My (Evil) Tractor

I knew something was wrong when no one else bid on the tractor – but by then it was too late and I owned it.

It happened at an estate auction not far from home. The only thing of value was an old Minneapolis Moline tractor dozing in the weeds. So when the auctioneer started the bid at fifty bucks, I raised my hand – everyone else kept theirs deep in their pockets.

Soon after, a neighbor shuffled up and asked if I ever heard of Old Bill Dahler.

I said no.

“He lived to be a hundred and fifteen years old,” he told me, “Do you know how he managed that?”


“It took over a century for the devil to work up the courage to take him,” he said.

I laughed, he didn’t.

“Neither God nor nature created anything vicious enough to tangle with old Bill,” he said, “the man was so vile that rattlesnakes refused to bite him and tornadoes veered out of his way.  In fact the only thing that had anything to do with him was that tractor and a lot of folks say a bit of old Bill still lives in it.”

I figured he was pulling my leg.

“Have you thought about how you are going to get it home?” he asked.

“Well, if it starts,” I told him, “I’m going to drive it.”

“I feared as much,” he said. “Mind if we move our trucks first?”

So they did. The circle of pickups parked around the auction site unspooled itself and threaded its way down the driveway to form a long line on the shoulder of the county road.

Everyone wanted to watch me attempt to drive the tractor.

I borrowed some jumper cables and some gas and in less than a minute I had the old thing snorting black smoke. 

I swear I didn’t touch the clutch or the shift lever but the instant I got settled in the seat, the old tractor reared up on its drawbar like a warhorse and bucked me off. I rolled frantically out of the way and lucky I did because then it snarled, spun around and pounced.  If I hadn’t scampered onto the boggy ground of the Minnesota Mosquito Preserve, I would have been a goner.  

Then it turned on my neighbors, who beat an undignified retreat – leaving me to slush about in the swamp while the tractor patrolled an adjoining field.  Every time I stepped onto firmer soil, it pawed at the ground with its big rear tires, snorted blue smoke and charged.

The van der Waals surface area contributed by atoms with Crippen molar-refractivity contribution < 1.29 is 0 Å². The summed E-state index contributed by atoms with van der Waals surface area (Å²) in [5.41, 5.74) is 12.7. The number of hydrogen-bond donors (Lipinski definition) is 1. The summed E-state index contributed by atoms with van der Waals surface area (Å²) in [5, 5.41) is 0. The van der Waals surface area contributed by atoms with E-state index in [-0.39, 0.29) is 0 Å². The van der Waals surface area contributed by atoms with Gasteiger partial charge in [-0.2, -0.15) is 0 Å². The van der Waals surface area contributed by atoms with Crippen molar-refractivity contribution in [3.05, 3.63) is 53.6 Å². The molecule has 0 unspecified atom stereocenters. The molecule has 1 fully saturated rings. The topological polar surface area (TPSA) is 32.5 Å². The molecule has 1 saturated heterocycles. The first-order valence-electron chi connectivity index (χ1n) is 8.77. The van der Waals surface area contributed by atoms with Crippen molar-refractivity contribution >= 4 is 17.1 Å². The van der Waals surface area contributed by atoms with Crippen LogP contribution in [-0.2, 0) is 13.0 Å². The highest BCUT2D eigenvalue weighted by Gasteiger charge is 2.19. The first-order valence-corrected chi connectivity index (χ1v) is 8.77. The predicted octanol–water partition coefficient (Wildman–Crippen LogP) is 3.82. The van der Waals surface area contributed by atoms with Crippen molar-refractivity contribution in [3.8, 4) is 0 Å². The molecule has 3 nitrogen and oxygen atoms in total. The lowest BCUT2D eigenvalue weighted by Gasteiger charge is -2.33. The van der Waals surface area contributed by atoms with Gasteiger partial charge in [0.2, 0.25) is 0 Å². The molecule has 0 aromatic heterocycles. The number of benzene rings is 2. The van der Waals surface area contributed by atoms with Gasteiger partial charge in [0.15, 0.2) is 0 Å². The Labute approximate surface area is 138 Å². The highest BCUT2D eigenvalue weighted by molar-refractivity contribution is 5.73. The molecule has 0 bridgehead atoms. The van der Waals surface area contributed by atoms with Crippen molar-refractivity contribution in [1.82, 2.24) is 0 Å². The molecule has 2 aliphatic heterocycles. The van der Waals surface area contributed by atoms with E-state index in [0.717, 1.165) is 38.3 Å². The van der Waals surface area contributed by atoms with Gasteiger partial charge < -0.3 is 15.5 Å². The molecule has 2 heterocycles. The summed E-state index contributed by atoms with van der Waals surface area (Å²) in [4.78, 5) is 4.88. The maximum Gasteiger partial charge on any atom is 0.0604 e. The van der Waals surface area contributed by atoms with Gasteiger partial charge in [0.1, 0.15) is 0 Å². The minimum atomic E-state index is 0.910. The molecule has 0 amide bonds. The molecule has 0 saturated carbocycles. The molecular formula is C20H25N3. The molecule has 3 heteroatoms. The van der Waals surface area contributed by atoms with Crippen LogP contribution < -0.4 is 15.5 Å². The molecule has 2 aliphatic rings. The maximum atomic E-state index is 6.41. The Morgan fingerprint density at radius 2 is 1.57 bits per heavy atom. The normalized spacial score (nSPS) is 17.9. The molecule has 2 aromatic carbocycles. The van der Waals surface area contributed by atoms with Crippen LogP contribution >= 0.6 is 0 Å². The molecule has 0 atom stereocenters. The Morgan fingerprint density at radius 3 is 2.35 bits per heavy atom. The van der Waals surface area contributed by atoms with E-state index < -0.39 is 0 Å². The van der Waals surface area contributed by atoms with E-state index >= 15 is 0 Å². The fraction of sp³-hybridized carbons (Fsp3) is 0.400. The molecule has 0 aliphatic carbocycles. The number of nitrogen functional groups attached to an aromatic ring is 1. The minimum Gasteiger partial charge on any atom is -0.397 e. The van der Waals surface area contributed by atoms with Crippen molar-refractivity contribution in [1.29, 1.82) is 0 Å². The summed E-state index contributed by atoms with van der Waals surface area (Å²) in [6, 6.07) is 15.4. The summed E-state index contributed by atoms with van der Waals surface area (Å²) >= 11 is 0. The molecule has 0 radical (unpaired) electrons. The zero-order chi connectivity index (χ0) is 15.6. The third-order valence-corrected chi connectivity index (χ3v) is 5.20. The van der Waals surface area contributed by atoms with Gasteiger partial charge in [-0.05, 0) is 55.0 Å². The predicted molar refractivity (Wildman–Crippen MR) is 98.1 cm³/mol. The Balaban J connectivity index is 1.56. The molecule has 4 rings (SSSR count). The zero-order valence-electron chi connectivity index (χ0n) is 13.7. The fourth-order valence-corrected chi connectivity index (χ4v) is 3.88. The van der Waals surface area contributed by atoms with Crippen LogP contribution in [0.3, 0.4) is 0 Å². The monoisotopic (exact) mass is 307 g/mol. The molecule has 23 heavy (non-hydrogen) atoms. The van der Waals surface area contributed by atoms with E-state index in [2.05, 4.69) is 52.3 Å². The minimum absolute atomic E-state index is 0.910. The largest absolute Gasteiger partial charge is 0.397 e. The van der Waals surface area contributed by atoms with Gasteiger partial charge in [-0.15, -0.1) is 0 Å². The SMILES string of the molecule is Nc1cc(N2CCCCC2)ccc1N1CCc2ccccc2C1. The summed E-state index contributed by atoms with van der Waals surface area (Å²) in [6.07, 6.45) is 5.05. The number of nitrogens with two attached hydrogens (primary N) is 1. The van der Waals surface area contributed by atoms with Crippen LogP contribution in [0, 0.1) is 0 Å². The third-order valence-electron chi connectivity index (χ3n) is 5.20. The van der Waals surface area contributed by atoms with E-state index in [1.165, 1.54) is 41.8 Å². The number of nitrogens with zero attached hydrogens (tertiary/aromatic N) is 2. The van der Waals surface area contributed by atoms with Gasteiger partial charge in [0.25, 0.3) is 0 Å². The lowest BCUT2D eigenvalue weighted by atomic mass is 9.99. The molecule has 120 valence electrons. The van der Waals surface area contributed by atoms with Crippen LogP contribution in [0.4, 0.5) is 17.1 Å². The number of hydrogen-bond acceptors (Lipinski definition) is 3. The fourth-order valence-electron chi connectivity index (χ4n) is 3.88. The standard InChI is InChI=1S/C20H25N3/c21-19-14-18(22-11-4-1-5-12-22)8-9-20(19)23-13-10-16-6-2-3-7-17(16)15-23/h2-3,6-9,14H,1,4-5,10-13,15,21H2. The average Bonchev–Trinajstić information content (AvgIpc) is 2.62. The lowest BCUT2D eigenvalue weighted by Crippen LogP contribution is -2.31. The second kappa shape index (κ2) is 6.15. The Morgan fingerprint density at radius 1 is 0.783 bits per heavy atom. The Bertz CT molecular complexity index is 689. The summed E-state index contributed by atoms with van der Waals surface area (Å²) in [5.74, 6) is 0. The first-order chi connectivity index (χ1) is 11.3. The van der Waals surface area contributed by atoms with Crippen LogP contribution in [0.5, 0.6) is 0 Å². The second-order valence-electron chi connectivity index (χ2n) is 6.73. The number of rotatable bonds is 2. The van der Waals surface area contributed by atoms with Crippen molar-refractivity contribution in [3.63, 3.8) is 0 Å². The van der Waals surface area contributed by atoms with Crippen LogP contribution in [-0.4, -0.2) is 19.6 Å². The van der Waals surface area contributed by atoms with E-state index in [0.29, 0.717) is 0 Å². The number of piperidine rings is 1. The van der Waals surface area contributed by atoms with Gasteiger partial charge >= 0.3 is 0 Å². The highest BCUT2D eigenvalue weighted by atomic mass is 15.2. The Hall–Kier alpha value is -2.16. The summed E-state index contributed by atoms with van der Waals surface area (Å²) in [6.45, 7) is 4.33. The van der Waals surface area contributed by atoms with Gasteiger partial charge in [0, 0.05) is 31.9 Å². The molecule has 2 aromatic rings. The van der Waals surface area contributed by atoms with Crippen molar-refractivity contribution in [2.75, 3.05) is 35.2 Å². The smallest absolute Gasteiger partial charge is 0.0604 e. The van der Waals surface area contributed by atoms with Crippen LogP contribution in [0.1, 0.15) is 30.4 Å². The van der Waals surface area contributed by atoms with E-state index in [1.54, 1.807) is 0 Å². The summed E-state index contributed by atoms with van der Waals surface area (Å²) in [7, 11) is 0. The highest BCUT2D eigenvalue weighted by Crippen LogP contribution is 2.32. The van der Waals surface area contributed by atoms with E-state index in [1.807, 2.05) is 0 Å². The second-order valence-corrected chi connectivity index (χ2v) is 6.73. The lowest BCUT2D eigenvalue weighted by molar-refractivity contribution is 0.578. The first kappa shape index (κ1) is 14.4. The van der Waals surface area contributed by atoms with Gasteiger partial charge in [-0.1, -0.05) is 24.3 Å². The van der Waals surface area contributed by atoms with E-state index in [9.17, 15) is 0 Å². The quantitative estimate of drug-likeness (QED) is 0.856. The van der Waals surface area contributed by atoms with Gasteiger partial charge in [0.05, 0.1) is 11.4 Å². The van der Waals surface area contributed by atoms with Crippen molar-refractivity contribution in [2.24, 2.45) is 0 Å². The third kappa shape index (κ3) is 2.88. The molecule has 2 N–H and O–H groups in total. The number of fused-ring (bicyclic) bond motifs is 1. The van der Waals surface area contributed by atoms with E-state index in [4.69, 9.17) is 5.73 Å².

So I called my buddy Stan.  He can fix anything.

“Have you ever driven the devil out of a machine?” I asked.

“Not yet,” he said.

“Do you know how?“

“Not really but I can ask around.”

By the time Stan arrived, the tractor had run out of gas.  So we winched it up onto a trailer and lashed it down with logging chains, least it get any ideas, and hauled it back to my shed.

There – Stan began an elaborate ceremony.

He produced a cardboard box full of candles and set about arranging them in a complex configuration around the tractor.  He formed a ring around each massive tire with multi-colored candles made of wax poured into canning jars.  He lined the hood with smaller ones, ensuring that each was a different color and shape.  Next he carefully placed candles in the recesses of the engine and radiator.

After he lit the candles, he turned off the shed lights and in the eerie glow of hundreds of flames, he set about sprinkling herbs, leaves, twigs and husks onto any surface of the tractor that would hold them.

Then he stepped back and folded his arms to watch and wait.

“Gosh Stan,” I asked, “aren’t you supposed to recite incantations or read from an old scroll or something?”

“What for?” he asked.

“To drive old man Dahler out of my tractor,” I said.

“Naw,” he said, “I’m going to let the scented candles and potpourri do that.”